Vata body types are further known for thinking outside the box but they can become easily distracted. What’s more is that their mood is highly dependent on the weather, the people around them, and the food they eat. While they are kind-hearted and on-the-go multi-taskers, they can get overwhelmed pretty easily, be highly sensitive to the cold, have an irregular appetite and eating patterns, as well as be prone to digestive issues. But hey, all hot girls have gut problems, right?
Known for their tenacious personalities, Pitta types are said to have a muscular build, be very athletic, and serve as strong leaders. They’re highly motivated, goal-oriented, and competitive. At the same time, however, their aggressive and tenacious nature can be off-putting to some people, which can lead to conflict.
People with Pitta dosha are more prone to acne, have oily skin, be sensitive to hot temperatures, and harbour strong digestion and intense appetites—both for food and challenges. This is why if they miss a meal, they are likely to become grumpy and take a ‘bite’ out of someone instead. “When the Pitta is in a negative state of mind, their circulation and absorption of nutrients and waste materials are suppressed. They develop diarrhoea, rashes, ulcers, and inflammatory conditions,” Salila explained on her website.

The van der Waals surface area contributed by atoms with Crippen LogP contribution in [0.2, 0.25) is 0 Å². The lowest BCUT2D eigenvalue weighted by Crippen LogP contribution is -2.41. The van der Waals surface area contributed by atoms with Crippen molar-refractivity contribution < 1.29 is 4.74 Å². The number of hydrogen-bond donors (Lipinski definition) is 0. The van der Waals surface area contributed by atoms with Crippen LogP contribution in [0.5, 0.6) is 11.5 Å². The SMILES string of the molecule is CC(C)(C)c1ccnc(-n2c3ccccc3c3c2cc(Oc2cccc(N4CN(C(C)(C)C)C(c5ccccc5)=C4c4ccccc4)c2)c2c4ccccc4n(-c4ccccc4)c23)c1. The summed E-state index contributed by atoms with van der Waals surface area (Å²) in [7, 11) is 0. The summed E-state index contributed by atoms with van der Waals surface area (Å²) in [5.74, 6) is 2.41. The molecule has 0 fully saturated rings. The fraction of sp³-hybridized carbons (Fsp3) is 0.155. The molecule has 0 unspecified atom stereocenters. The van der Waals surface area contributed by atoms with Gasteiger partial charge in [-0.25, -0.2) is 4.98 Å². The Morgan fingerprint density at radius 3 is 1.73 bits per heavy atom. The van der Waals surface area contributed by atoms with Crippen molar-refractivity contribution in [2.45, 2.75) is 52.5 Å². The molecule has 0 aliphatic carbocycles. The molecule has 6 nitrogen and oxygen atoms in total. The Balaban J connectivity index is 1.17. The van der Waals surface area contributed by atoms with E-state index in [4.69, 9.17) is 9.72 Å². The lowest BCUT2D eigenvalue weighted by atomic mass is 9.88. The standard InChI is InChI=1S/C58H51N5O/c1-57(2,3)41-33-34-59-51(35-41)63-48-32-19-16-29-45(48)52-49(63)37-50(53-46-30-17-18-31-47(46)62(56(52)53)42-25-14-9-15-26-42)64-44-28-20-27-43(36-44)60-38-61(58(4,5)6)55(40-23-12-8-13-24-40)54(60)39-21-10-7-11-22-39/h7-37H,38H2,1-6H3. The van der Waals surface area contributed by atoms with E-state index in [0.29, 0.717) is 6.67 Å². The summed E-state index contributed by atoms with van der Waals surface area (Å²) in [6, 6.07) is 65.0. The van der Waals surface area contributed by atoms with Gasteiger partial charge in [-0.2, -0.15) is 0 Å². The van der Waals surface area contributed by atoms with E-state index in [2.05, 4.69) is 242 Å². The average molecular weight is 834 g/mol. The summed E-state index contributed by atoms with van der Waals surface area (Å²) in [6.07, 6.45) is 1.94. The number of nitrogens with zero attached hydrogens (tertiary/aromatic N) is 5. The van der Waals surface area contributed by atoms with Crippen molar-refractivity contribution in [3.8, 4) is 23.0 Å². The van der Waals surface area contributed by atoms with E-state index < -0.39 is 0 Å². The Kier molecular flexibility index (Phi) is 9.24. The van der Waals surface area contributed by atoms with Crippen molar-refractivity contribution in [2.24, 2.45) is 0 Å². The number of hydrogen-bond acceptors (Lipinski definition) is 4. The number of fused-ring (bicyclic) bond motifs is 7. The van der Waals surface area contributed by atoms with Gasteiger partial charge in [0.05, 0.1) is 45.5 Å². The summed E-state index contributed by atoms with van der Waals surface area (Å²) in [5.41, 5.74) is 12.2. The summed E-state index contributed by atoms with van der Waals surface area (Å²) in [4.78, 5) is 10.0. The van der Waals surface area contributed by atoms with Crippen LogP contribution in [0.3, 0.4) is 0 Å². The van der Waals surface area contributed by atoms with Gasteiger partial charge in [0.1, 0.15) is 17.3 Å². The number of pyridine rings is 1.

Lastly, Kapha types can be described as steady, stable, slow, cold, and soft. People with this dosha are described as strong, thick-boned, caring, and forgiving. They’re known for keeping things together and being a support system for others. Kapha-dominant people rarely get upset, think before acting, and go through life in a slow and deliberate manner.
While they are patient and romantic, they have a slow metabolism, face breathing issues like allergies and asthma, have a higher risk of heart diseases, and are prone to weight gain. They are also more susceptible to depression, and need regular motivation and encouragement. “When Kapha displays a negative state of mind, they curl up in bed, they like to stay at home and they frequently catch coughs, colds, sinus infections,” Salila wrote.
At this point, I know what you’re thinking: Why should I be aware of my dosha type? How can it help analyse my health and wellbeing in the first place?